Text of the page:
+Note that the module parameter is not used: it's only there for commonJS compliance. Also, modules are loaded via the popular script / module loader [requireJS](http://requirejs.org/). And for more informations on Modules and Module Loaders, I highly recommand reading Addy Osmani's [Writing Modular JavaScript](http://addyosmani.com/writing-modular-js/). By the way, an important thing to keep in mind is that a module, and its corresponding file, may define zero, one, or many classes. So if you're looking for a class definition, don't necessary look for the corresponding file name.
-Another interesting bit you might encounter while wandering around the repository is the use of deferred / promise mechanism. This pattern is used to handle asynchronous APIs which are needed if only because of the very nature of the relationship with the native shell. If you're not familiar with this API, I'd recommend reading the related entry in the *jQuery* docs.
+Another interesting bit you might encounter while wandering around the repository is the use of deferred / promise mechanism. This pattern is used to handle asynchronous APIs which are needed if only because of the very nature of the relationship with the native shell. If you're not familiar with this API, I'd recommend reading [the related entry in the *jQuery* docs](http://api.jquery.com/category/deferred-object/).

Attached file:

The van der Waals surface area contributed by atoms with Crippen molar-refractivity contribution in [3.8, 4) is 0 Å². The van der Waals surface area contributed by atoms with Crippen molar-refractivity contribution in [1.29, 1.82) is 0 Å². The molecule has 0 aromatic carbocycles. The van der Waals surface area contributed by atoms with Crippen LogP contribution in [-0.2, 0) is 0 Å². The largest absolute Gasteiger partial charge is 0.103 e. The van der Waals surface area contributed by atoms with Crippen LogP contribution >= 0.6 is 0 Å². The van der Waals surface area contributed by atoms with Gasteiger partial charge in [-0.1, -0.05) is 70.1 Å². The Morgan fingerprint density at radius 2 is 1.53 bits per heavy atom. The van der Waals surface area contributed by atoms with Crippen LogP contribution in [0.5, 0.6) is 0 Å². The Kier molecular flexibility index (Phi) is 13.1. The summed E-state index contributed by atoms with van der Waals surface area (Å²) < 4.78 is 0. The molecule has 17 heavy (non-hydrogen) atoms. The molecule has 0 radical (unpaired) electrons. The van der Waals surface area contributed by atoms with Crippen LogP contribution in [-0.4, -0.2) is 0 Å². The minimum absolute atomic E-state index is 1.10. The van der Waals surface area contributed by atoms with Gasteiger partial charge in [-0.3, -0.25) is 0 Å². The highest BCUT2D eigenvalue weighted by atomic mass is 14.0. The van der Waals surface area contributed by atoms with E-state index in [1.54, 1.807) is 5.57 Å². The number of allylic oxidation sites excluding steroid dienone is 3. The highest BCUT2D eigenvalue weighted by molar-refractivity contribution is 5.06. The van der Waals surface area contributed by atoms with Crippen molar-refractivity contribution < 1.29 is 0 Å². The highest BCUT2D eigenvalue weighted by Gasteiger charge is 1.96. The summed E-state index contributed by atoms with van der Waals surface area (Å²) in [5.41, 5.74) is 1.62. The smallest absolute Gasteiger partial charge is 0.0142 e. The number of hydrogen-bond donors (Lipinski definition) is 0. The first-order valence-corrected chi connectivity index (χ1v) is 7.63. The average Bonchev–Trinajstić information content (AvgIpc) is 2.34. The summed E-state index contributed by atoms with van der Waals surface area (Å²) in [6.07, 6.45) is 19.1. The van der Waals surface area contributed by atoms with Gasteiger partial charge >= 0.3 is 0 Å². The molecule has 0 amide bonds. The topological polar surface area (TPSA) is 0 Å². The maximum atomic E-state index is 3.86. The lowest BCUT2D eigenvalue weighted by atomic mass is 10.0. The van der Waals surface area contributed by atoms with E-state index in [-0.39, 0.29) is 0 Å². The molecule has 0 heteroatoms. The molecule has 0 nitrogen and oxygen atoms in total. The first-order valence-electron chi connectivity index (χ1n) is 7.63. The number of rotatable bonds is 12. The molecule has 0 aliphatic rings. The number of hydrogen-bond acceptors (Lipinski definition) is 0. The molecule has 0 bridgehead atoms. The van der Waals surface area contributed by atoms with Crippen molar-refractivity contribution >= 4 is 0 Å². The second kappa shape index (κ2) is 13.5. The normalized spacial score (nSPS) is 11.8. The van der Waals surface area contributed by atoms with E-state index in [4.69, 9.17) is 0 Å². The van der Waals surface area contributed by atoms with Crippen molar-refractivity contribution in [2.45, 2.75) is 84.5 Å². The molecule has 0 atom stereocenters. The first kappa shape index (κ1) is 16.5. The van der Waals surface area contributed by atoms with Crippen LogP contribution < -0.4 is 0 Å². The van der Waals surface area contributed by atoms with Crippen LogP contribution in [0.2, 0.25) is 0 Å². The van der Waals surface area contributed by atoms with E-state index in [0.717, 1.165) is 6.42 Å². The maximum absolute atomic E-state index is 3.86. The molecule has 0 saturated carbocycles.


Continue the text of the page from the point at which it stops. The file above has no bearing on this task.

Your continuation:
By the way, in case you're wondering, Brackets does not use any third party micro-architecture framework. You'll find some common concepts such as models, views and controller, but not formalized around a particular mechanism.
@@ -62,29 +62,35 @@ Finally, there is a page on the wiki describing [code conventions used for Brack
## Code edition and document management
-Most of what makes Brackets a tool for actually editing code comes from the use of a great third party project: [CodeMirror]((http://codemirror.net/)). Everything regarding laying out a text document, to representing code and editing it in a proper way, comes from CodeMirror, including syntax highlighting and focus management. To be more accurate, Brackets uses a dedicated fork, [CoreMirror2](https://github.com/adobe/CodeMirror2), but my understanding is CodeMirror committers have begun accepting pull request from the fork.
+Most of what makes Brackets a tool for actually editing code comes from the use of a great third party project: [CodeMirror]((http://codemirror.net/). Everything regarding laying out a text document, to representing code and editing it in a proper way, comes from CodeMirror, including syntax highlighting and focus management. To be more accurate, Brackets uses a dedicated fork, [CoreMirror2](https://github.com/adobe/CodeMirror2), but my understanding is CodeMirror committers have begun accepting pull request from the fork.